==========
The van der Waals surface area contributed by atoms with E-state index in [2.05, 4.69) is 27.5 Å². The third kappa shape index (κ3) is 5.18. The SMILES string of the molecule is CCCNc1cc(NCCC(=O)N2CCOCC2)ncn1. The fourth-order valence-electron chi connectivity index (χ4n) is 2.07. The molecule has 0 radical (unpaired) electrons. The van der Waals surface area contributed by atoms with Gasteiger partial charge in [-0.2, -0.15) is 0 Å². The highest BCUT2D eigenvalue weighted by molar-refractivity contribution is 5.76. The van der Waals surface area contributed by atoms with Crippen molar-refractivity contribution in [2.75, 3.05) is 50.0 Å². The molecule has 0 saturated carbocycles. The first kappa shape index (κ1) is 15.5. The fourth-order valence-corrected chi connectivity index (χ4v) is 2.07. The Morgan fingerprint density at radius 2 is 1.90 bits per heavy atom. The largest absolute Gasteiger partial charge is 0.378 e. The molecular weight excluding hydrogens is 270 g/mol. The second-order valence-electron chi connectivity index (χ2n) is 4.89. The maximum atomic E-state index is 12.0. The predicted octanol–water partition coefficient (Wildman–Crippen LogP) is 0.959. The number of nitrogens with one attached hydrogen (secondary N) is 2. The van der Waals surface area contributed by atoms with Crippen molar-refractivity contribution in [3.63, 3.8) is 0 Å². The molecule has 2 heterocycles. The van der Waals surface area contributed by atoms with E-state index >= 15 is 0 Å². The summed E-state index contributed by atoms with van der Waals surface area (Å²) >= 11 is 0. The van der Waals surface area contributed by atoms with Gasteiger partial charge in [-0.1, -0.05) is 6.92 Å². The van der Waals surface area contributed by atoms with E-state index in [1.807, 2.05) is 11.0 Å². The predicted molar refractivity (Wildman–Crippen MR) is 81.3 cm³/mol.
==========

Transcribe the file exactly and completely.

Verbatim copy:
The van der Waals surface area contributed by atoms with E-state index in [2.05, 4.69) is 27.5 Å². The third kappa shape index (κ3) is 5.18. The SMILES string of the molecule is CCCNc1cc(NCCC(=O)N2CCOCC2)ncn1. The fourth-order valence-electron chi connectivity index (χ4n) is 2.07. The molecule has 0 radical (unpaired) electrons. The van der Waals surface area contributed by atoms with Gasteiger partial charge in [-0.2, -0.15) is 0 Å². The highest BCUT2D eigenvalue weighted by molar-refractivity contribution is 5.76. The van der Waals surface area contributed by atoms with Crippen molar-refractivity contribution in [2.75, 3.05) is 50.0 Å². The molecule has 0 saturated carbocycles. The first kappa shape index (κ1) is 15.5. The fourth-order valence-corrected chi connectivity index (χ4v) is 2.07. The Morgan fingerprint density at radius 2 is 1.90 bits per heavy atom. The largest absolute Gasteiger partial charge is 0.378 e. The molecular weight excluding hydrogens is 270 g/mol. The second-order valence-electron chi connectivity index (χ2n) is 4.89. The maximum atomic E-state index is 12.0. The predicted octanol–water partition coefficient (Wildman–Crippen LogP) is 0.959. The number of nitrogens with one attached hydrogen (secondary N) is 2. The van der Waals surface area contributed by atoms with Crippen molar-refractivity contribution in [3.63, 3.8) is 0 Å². The molecule has 2 heterocycles. The van der Waals surface area contributed by atoms with E-state index >= 15 is 0 Å². The summed E-state index contributed by atoms with van der Waals surface area (Å²) >= 11 is 0. The van der Waals surface area contributed by atoms with Gasteiger partial charge in [-0.1, -0.05) is 6.92 Å². The van der Waals surface area contributed by atoms with E-state index in [1.807, 2.05) is 11.0 Å². The predicted molar refractivity (Wildman–Crippen MR) is 81.3 cm³/mol.